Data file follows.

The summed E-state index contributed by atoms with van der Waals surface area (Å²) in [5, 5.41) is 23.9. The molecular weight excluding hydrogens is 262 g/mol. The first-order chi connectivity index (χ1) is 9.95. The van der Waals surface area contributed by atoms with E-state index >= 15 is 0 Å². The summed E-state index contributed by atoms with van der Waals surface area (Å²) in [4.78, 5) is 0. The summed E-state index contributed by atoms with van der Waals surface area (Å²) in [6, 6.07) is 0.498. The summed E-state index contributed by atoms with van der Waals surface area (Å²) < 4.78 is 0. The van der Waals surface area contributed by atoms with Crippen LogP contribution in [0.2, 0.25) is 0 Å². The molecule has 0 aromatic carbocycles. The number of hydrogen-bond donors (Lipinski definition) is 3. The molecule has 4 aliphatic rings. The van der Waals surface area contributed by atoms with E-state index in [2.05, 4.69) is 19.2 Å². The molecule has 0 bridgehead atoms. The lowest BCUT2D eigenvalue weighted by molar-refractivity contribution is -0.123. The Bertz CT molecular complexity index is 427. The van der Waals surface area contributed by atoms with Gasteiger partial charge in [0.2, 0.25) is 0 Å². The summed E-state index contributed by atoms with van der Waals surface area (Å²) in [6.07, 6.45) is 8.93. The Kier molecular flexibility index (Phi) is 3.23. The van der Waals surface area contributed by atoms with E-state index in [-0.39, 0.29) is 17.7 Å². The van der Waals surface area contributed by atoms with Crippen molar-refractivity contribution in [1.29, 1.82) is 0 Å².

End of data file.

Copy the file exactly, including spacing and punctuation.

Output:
The summed E-state index contributed by atoms with van der Waals surface area (Å²) in [5, 5.41) is 23.9. The molecular weight excluding hydrogens is 262 g/mol. The first-order chi connectivity index (χ1) is 9.95. The van der Waals surface area contributed by atoms with E-state index >= 15 is 0 Å². The summed E-state index contributed by atoms with van der Waals surface area (Å²) in [4.78, 5) is 0. The summed E-state index contributed by atoms with van der Waals surface area (Å²) in [6, 6.07) is 0.498. The summed E-state index contributed by atoms with van der Waals surface area (Å²) < 4.78 is 0. The van der Waals surface area contributed by atoms with Crippen LogP contribution in [0.2, 0.25) is 0 Å². The molecule has 0 aromatic carbocycles. The number of hydrogen-bond donors (Lipinski definition) is 3. The molecule has 4 aliphatic rings. The van der Waals surface area contributed by atoms with E-state index in [2.05, 4.69) is 19.2 Å². The molecule has 0 bridgehead atoms. The lowest BCUT2D eigenvalue weighted by molar-refractivity contribution is -0.123. The Bertz CT molecular complexity index is 427. The van der Waals surface area contributed by atoms with Gasteiger partial charge in [0.2, 0.25) is 0 Å². The summed E-state index contributed by atoms with van der Waals surface area (Å²) in [6.07, 6.45) is 8.93. The Kier molecular flexibility index (Phi) is 3.23. The van der Waals surface area contributed by atoms with E-state index in [-0.39, 0.29) is 17.7 Å². The van der Waals surface area contributed by atoms with Crippen molar-refractivity contribution in [1.29, 1.82) is 0 Å².